By Gabriele Bammer
What skills for generating ideas and reaching agreement should every researcher involved in stakeholder engagement seek to cultivate? What key methods and concepts should they be familiar with?
The focus in this blog post is on generating ideas and reaching agreement, as well as recognising the “groan zone” between these two phases in a group process. Researchers will have diverse attributes and not everyone will be well-placed to cultivate the skills described here. Having an understanding of the skills can help in choosing the researchers best placed to undertake the stakeholder engagement.
Generating ideas: Brainstorming
For brainstorming to work well, it requires rapid-fire contributions, no holding back or self-censoring of ideas, and no discussion or criticism of the ideas proposed. It often involves a group of stakeholders (or stakeholders and researchers) sitting around a flipchart or whiteboard, with one person writing down the ideas as members of the group say them. This can also be easily translated to an online environment. It often works best if a limited time is set. Brainstorming is usually followed by an exploration of the ideas generated.
Understanding the groan zone
When stakeholders and researchers with diverse perspectives generate ideas, there is generally a sense of excitement, as the potential for innovative thinking about the problem under consideration is recognised. But the mood changes when the group starts to consider how to pull together the various insights into creative ways to address the problem.
Groups enter an uncomfortable space that Sam Kaner called the “groan zone”. It is helpful to understand that this is common in transitioning between divergent thinking, where various ideas are introduced, and convergent thinking, where the group moves to organise that information, focus on what is most important, and make decisions on how to move forward. This is depicted in the figure below.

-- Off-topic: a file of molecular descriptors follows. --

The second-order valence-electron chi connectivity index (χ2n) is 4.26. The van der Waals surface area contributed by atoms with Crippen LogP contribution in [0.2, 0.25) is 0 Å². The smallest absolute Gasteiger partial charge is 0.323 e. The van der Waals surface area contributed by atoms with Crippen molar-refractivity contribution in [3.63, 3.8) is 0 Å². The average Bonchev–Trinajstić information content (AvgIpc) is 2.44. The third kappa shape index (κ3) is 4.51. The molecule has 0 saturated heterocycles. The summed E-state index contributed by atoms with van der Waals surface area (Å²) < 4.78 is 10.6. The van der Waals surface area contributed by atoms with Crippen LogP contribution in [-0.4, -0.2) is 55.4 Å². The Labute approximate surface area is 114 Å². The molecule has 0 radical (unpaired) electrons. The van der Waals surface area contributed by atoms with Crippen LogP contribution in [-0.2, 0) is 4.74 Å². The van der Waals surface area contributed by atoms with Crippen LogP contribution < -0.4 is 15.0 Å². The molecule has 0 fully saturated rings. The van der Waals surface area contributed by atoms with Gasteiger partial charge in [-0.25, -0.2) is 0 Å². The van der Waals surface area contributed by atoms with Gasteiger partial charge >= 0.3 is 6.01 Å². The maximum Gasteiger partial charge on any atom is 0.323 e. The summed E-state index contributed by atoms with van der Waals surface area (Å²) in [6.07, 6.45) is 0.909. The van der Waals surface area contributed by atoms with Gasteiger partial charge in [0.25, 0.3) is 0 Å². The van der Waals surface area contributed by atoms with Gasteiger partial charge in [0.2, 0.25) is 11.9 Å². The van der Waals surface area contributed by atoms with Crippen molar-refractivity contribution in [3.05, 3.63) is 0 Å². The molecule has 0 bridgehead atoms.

An important aspect of managing the groan zone is recognising and naming it, along with appreciation that it is a distinct, valuable and normal phase in a group’s work.
The listening and dialogue skills described in Primer #7 are important for getting through the groan zone.
Two basic methods for reaching agreement are described. The 1-2-4-All method is useful for synthesising ideas on a way forward in addressing a problem. The gradients of agreement method is useful for testing and improving the strength of agreement.
1. The 1-2-4-All method
The 1-2-4-All method asks the stakeholder and researcher participants a question such as “What actions to address the problem would you recommend?” The method works for groups of any size, in person or online. Ideas are documented at each stage. The method involves:
- A minute of silent individual self-reflection.
- Pairs are then formed to build on the ideas from the self-reflection and to generate new ideas; 2 minutes is allowed for this process.
- Pairs then combine into foursomes, sharing their ideas, noting similarities and differences and developing the ideas; 4 minutes is allowed for this process.
- Within the whole group, each foursome in turn shares one important idea for action, without repeating an idea already shared, and this is repeated until all the important ideas have been shared. This should be a rapid process with no time for discussion or expression of criticism.
In each stage of the process distillation and synthesis occur. If the group is large and the available time is short, there can be a limit in the whole group process of the number of rounds where ideas for action are shared. In such cases, a process is then needed to gather and distribute ideas that were not able to be presented to the group.
If a deeper discussion is required than the one generated, the whole process can be repeated.
2. Gradients of agreement
It is common for silence to be interpreted as consent, but there is a better way to test and improve agreement through so-called gradients of agreement. This technique can be used for:
- Informally soliciting what stakeholders think about something that researchers have proposed
- Decision making by groups of stakeholders or stakeholders and researchers.